Peter Kennedy

Peter Kennedy

Light Years 1970–1

07 May–25 June 201107 May–25 Jun 2011

Brisbane-born artist Peter Kennedy was a leading figure in the development of conceptual art in Australia. Light Years restages pioneering examples of installation, light, performance, and sound work from shows he mounted in 1970 and 1971.

Kennedy presented Neon-Light Installations at Gallery A Sydney in February 1970. At the time, he was employed as a sign designer at Claude Neon, Sydney. The pieces featured straight lengths of coloured neon housed in reflective channels that concentrated their light. The channels were treated as compositional building blocks. Installed on the floor, the walls, and along the ceiling line, Kennedy’s neon pieces responded to the gallery architecture. In subsequent light works, neon and fluorescent light would be modulated using wood wool and expanded mesh.

Kennedy’s second and final show at Gallery A Sydney, in March 1971, foregrounded the elements of time and subjectivity by playing off past and present, the real and the depicted. Luminal Sequences featured neon lights activated by timers, spot-lights, and slide projections. (The slides were images of the gallery space, of the work itself, and of people engaging with it; Kennedy incorporating ‘documentation’ and ‘the viewer’ into the work.) In their theatrical interplay, these light sources generated a sequence of effects.

Kennedy staged a concurrent exhibition at Sydney’s Inhibodress, the alternative space he ran with Mike Parr. Inspired by John Cage, But the Fierce Blackman was menacing. A looped tape recording of the artist repeating the mantra ‘but the fierce blackman’ played over a PA accompanied by a whirring electric fan and a television tuned to static (which intercepted radio signals from passing taxis). For the duration of the three-week show, Kennedy reappeared every half hour to repeat the phrase live through the PA. He described the work as a study in ‘interference variables’.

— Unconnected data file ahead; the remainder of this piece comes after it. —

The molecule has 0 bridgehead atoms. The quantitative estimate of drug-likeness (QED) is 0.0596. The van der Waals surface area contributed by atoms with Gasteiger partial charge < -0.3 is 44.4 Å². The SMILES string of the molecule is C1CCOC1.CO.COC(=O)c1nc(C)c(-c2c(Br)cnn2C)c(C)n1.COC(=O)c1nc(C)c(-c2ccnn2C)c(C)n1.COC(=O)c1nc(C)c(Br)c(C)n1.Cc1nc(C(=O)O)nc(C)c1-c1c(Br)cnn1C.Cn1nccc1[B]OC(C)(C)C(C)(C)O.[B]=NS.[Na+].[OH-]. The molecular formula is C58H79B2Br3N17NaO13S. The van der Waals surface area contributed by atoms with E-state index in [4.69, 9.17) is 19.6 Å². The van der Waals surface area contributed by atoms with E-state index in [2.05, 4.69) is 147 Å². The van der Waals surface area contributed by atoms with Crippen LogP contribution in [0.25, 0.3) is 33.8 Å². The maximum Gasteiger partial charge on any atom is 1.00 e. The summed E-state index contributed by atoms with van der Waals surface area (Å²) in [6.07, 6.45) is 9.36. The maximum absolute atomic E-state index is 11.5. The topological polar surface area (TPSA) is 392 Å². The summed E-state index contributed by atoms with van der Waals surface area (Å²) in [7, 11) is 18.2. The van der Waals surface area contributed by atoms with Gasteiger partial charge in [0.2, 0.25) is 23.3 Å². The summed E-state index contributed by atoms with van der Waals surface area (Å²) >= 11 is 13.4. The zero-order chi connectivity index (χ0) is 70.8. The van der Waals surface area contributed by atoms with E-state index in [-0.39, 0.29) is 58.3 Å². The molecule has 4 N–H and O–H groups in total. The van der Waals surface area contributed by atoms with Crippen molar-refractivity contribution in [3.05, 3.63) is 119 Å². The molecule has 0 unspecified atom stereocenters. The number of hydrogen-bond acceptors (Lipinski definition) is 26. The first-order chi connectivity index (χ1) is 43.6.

The Institute of Modern Art acknowledges the traditional custodians of the land upon which the IMA now stands, the Jagera, Yuggera, Yugarapul, and Turrbal people. We offer our respect to Aboriginal and Torres Strait Islander people as the first artists of this country. In the spirit of allyship, the IMA will continue to work with First Nations people to celebrate, support, and present their immense past, present, and future contribution to artistic practice and cultural expression.